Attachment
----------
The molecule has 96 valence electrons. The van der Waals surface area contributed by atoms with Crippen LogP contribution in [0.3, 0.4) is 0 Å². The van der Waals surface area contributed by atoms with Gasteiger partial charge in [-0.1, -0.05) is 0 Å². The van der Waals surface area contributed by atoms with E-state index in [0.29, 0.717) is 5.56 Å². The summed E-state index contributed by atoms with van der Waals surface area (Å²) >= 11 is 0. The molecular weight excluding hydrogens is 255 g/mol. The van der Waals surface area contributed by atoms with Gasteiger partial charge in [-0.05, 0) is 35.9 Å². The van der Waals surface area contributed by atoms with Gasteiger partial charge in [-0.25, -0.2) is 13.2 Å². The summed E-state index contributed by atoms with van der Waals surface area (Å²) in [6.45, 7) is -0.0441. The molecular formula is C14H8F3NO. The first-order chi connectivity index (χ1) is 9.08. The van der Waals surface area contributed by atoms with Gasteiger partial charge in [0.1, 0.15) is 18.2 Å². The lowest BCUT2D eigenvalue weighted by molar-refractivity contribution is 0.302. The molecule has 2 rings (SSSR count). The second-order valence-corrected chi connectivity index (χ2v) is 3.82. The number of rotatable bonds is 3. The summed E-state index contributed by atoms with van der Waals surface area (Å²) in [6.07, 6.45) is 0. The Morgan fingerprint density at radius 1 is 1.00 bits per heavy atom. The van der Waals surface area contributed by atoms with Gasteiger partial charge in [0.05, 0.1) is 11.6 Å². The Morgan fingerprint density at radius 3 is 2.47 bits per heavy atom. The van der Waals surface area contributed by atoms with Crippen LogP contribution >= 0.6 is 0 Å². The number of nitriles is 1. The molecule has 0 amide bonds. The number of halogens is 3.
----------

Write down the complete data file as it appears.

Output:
The molecule has 96 valence electrons. The van der Waals surface area contributed by atoms with Crippen LogP contribution in [0.3, 0.4) is 0 Å². The van der Waals surface area contributed by atoms with Gasteiger partial charge in [-0.1, -0.05) is 0 Å². The van der Waals surface area contributed by atoms with E-state index in [0.29, 0.717) is 5.56 Å². The summed E-state index contributed by atoms with van der Waals surface area (Å²) >= 11 is 0. The molecular weight excluding hydrogens is 255 g/mol. The van der Waals surface area contributed by atoms with Gasteiger partial charge in [-0.05, 0) is 35.9 Å². The van der Waals surface area contributed by atoms with Gasteiger partial charge in [-0.25, -0.2) is 13.2 Å². The summed E-state index contributed by atoms with van der Waals surface area (Å²) in [6.45, 7) is -0.0441. The molecular formula is C14H8F3NO. The first-order chi connectivity index (χ1) is 9.08. The van der Waals surface area contributed by atoms with Gasteiger partial charge in [0.1, 0.15) is 18.2 Å². The lowest BCUT2D eigenvalue weighted by molar-refractivity contribution is 0.302. The molecule has 2 rings (SSSR count). The second-order valence-corrected chi connectivity index (χ2v) is 3.82. The number of rotatable bonds is 3. The summed E-state index contributed by atoms with van der Waals surface area (Å²) in [6.07, 6.45) is 0. The Morgan fingerprint density at radius 1 is 1.00 bits per heavy atom. The van der Waals surface area contributed by atoms with Gasteiger partial charge in [0.05, 0.1) is 11.6 Å². The Morgan fingerprint density at radius 3 is 2.47 bits per heavy atom. The van der Waals surface area contributed by atoms with Crippen LogP contribution >= 0.6 is 0 Å². The number of nitriles is 1. The molecule has 0 amide bonds. The number of halogens is 3.